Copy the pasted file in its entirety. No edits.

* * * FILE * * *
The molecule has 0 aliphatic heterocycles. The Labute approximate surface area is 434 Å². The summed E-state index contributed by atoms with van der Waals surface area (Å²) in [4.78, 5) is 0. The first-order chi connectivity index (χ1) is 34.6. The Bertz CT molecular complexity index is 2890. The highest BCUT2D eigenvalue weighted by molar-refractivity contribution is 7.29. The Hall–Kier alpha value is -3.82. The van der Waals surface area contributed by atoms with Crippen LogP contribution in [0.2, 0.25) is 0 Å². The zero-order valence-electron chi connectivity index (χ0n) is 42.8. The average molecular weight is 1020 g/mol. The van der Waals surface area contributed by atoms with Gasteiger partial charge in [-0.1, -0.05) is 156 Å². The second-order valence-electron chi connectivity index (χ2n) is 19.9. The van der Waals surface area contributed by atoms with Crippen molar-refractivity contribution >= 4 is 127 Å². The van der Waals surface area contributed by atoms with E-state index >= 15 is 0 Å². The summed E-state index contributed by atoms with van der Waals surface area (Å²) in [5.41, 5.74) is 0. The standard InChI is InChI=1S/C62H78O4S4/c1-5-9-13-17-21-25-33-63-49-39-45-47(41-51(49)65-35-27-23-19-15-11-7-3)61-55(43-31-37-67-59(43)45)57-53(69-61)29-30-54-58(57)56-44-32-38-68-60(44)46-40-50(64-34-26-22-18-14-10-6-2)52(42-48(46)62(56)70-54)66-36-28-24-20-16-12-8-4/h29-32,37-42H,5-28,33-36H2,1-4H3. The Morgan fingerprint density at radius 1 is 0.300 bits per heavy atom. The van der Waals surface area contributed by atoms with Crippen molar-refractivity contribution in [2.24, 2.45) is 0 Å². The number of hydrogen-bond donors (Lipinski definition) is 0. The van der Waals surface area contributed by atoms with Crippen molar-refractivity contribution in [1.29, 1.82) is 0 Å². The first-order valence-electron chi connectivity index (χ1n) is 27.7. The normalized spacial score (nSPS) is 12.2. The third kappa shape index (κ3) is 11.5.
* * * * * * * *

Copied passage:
The molecule has 0 aliphatic heterocycles. The Labute approximate surface area is 434 Å². The summed E-state index contributed by atoms with van der Waals surface area (Å²) in [4.78, 5) is 0. The first-order chi connectivity index (χ1) is 34.6. The Bertz CT molecular complexity index is 2890. The highest BCUT2D eigenvalue weighted by molar-refractivity contribution is 7.29. The Hall–Kier alpha value is -3.82. The van der Waals surface area contributed by atoms with Crippen LogP contribution in [0.2, 0.25) is 0 Å². The zero-order valence-electron chi connectivity index (χ0n) is 42.8. The average molecular weight is 1020 g/mol. The van der Waals surface area contributed by atoms with Gasteiger partial charge in [-0.1, -0.05) is 156 Å². The second-order valence-electron chi connectivity index (χ2n) is 19.9. The van der Waals surface area contributed by atoms with Crippen molar-refractivity contribution >= 4 is 127 Å². The van der Waals surface area contributed by atoms with E-state index >= 15 is 0 Å². The summed E-state index contributed by atoms with van der Waals surface area (Å²) in [5.41, 5.74) is 0. The standard InChI is InChI=1S/C62H78O4S4/c1-5-9-13-17-21-25-33-63-49-39-45-47(41-51(49)65-35-27-23-19-15-11-7-3)61-55(43-31-37-67-59(43)45)57-53(69-61)29-30-54-58(57)56-44-32-38-68-60(44)46-40-50(64-34-26-22-18-14-10-6-2)52(42-48(46)62(56)70-54)66-36-28-24-20-16-12-8-4/h29-32,37-42H,5-28,33-36H2,1-4H3. The Morgan fingerprint density at radius 1 is 0.300 bits per heavy atom. The van der Waals surface area contributed by atoms with Crippen molar-refractivity contribution in [2.24, 2.45) is 0 Å². The number of hydrogen-bond donors (Lipinski definition) is 0. The van der Waals surface area contributed by atoms with Crippen molar-refractivity contribution in [1.29, 1.82) is 0 Å². The first-order valence-electron chi connectivity index (χ1n) is 27.7. The normalized spacial score (nSPS) is 12.2. The third kappa shape index (κ3) is 11.5.